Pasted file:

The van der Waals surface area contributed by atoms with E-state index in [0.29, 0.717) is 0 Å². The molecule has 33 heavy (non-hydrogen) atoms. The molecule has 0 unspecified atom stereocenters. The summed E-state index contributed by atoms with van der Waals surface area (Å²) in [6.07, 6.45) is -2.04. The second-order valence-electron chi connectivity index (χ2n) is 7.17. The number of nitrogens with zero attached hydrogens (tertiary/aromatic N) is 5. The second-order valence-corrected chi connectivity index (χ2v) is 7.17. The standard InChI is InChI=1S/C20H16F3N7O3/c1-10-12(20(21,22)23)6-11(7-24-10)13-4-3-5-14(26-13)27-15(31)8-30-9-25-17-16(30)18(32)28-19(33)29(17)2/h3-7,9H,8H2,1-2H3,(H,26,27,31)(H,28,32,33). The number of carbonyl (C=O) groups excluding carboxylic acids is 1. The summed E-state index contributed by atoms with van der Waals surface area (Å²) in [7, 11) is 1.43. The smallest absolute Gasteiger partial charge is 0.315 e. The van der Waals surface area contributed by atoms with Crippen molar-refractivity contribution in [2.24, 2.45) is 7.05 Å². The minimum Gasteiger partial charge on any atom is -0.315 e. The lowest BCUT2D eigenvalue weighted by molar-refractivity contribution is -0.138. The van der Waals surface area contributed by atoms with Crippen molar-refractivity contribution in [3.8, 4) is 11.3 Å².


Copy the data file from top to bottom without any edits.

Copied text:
The van der Waals surface area contributed by atoms with E-state index in [0.29, 0.717) is 0 Å². The molecule has 33 heavy (non-hydrogen) atoms. The molecule has 0 unspecified atom stereocenters. The summed E-state index contributed by atoms with van der Waals surface area (Å²) in [6.07, 6.45) is -2.04. The second-order valence-electron chi connectivity index (χ2n) is 7.17. The number of nitrogens with zero attached hydrogens (tertiary/aromatic N) is 5. The second-order valence-corrected chi connectivity index (χ2v) is 7.17. The standard InChI is InChI=1S/C20H16F3N7O3/c1-10-12(20(21,22)23)6-11(7-24-10)13-4-3-5-14(26-13)27-15(31)8-30-9-25-17-16(30)18(32)28-19(33)29(17)2/h3-7,9H,8H2,1-2H3,(H,26,27,31)(H,28,32,33). The number of carbonyl (C=O) groups excluding carboxylic acids is 1. The summed E-state index contributed by atoms with van der Waals surface area (Å²) in [7, 11) is 1.43. The smallest absolute Gasteiger partial charge is 0.315 e. The van der Waals surface area contributed by atoms with Crippen molar-refractivity contribution in [2.24, 2.45) is 7.05 Å². The minimum Gasteiger partial charge on any atom is -0.315 e. The lowest BCUT2D eigenvalue weighted by molar-refractivity contribution is -0.138. The van der Waals surface area contributed by atoms with Crippen molar-refractivity contribution in [3.8, 4) is 11.3 Å².